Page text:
chattr +a /var/log/*.log

This could be tricky, since a) log files get rotated, and b) new log files get created, and will need to have this applied. See /etc/logrotate.d/syslog.


Use Swatch to monitor log files

See “Using Swatch to monitor logfiles” at


Kernel Protection

1. Build your own! Eliminate the unnecessary.




University of Arkansas at Little Rock,

System Monitoring: U.K. Computing for Particle Physics,

Tips to Secure Linux Workstation,

HOWTO Protect SSHD with Swatch,


Go to and take a look at this management product (and its user interface). Then go to and download the RPM.

Get the gpg key install it. (See this page for a how-to.)

Also, see the Swell User’s Guide The Book of Webmin for installation and setup instructions. You’ll want this book/website as a reference, so keep this link handy.

Install the RPM.


The next thing you’ll need to do is to go to the new Webmin directory (how can you determine where this is?) and set up the root password:

./ /etc/webmin root newpassword



Now direct your web browser to http://localhost:10000.


Go to We will review the sections:

IP Access Control:

Webmin Servers:

Webmin Users:

Securing Webmin:

Server and Daemon Configuration:


Printing : Sharing Printers

You’ll be glad this part is so easy.

  • Use the same printtool as always, and select an existing printer.
  • Pull down the Action menu, and select Sharing.
  • Click the Queue tab.
  • Check the box beside “This queue is available to other computers.”
  • “All Hosts” will appear in the Allowed box.
  • If you want to restrict hosts, click Remove, then Add.
  • Now you can choose to allow anyone on your subnet to print by selecting the local network interface on your server,
  • or you can specify a CIDR range of IP addresses,
  • or you can specify a single IP address.

You may also need to open your firewall to allow UDP and TCP traffic on port 513.

Older applications may need you to enable LPD printing. Command:
chkconfig cups-lpd on
service xinetd restart

And be sure you’ve specified your server’s and clients’ names correctly, and that they can be resolved.

For Samba printers, you’ll configure smb.conf (discussed elsewhere).

Printing : Command-line Tools

If you’re an old UNIX hand and like to use command-line tools to run print jobs, you still have them available from CUPS.



You can print to your default printer with a command like:

lpr document.txt

If you haven’t set a default printer or want to change it, add a line to your .bashrc profile file like this:

export PRINTER=djet850

And if you want to override that default for a single print job, use this kind of command:

lpr -P djet600 document.txt



List the status of your printers with:

lpc status



Remove (kill) print jobs with an lprm command:

lprm -P djet850 #Kills jobs on this printer
lprm – #Kills all your print jobs
lprm glenn #Kills all of glenn’s print jobs – you have to be root to do this
lprm 166 #Kills job 166; find this number by issuing the lpq command.

Printing : Administration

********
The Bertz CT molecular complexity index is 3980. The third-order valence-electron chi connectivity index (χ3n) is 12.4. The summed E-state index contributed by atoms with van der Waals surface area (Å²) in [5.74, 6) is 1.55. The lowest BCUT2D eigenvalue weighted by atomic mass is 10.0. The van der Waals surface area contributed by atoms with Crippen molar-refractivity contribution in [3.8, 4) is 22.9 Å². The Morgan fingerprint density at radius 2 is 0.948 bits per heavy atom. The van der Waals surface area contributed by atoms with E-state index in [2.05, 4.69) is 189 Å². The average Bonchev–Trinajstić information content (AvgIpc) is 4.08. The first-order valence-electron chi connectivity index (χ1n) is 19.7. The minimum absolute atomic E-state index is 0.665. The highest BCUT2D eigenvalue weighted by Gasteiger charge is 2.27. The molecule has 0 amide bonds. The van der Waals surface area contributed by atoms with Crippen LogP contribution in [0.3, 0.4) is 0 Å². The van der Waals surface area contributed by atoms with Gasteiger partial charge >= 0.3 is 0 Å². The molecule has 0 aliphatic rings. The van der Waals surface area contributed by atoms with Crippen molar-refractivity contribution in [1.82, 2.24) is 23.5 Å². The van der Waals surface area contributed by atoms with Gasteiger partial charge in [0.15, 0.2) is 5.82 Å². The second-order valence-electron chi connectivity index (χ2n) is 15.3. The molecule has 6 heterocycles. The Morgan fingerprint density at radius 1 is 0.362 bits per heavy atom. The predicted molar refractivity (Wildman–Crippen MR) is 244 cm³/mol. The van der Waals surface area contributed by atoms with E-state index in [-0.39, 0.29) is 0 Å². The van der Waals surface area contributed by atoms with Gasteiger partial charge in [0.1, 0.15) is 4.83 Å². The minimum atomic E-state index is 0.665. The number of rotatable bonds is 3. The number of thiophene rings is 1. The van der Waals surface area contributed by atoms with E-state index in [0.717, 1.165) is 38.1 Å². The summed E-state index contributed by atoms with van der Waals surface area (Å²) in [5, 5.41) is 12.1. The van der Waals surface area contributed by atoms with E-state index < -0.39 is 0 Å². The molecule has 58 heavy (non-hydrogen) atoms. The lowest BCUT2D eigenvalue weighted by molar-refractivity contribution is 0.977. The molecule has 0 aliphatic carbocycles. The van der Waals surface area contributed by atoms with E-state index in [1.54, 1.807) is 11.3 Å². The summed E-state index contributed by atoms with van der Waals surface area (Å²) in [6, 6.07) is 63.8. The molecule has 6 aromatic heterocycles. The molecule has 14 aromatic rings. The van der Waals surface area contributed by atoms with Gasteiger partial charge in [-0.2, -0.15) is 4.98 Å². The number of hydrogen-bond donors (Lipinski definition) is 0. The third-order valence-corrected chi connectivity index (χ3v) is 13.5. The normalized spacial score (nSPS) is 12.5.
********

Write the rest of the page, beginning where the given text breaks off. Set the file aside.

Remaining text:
You’ve already seen the printtool and YaST administration interfaces. You can use them for most or all of your configuration needs.

Sometimes, however, a lightweight monitoring and control interface is the way to go. CUPS provides a web-based administrative tool, which makes sense, since CUPS is itself web-based. CUPS runs a small web server that will answer requests on port 631, which you can reach at the url:


You’ll be asked for a user name and password; root’s is usable to start. Initially web admin access is limited to the localhost, which is a sensible precaution. However, most print (and other) servers are on a protected subnet, and you as the network administrator may be at any machine on this subnet when you need to check on CUPS.

To allow remote administration (with the usual cautions), edit the file /etc/cups/cupsd.conf file, in the /admin section.

<Location /admin>
AuthType Basic
AuthClass System
Order Deny, Allow
Deny from All
Allow from
Allow from 192.168.2.*

Using the wildcard in the second Allow line I added lets me administer the CUPS server from any workstation on the subnet. This all by itself won’t do the job, though. Look for the Listen line:


and alter it to

Listen *:631

Now you can use the CUPS web admin interface from any host on your subnet. (In Red Hat, take a look at the discussion in Chapter 17 of the Red Hat Linux Bible about allowing BrowseRelay, if you need to span subnets.) And don’t forget that these changes, like all changes to services, won’t take effect until you restart the service.

From the web interface, you can now:

  • List print jobs
  • View printers
  • Stop a printer (which does not stop its queue from accepting pending jobs)
  • Reject jobs (which does stop the queue)

Printing : Remote Setup

Remote Printer Setup Using Red Hat’s printtool/printconf-gui

Remote setup of printers under Linux CUPS is similar to local printer setup. Depending on the remote printer type, you’ll need various pieces of information for this setup, and there are various precautions to take.

Run the printtool application as usual. When you get to the queue type screen, you’ll have these choices:

For a remote CUPS printer, for instance, you’ll have to specify a server by name (which must be resolvable through DNS, NIS or a hosts file) or by IP address, and a “path,” which is really the name of the printer on the remote server. One interesting option here is that the remote CUPS printer may have several instances, with, for instance, different resolutions: 300 dpi, 1200 dpi, etc.

For a UNIX printer, you’ll specify a server (by resolvable name or IP address) and queue (again, the printer name). An additional consideration is that you may need to have access permissions to that printer configured on the remote host. He or she will add your host name to the /etc/lpd.perms file (or may not, if you shouldn’t have permission).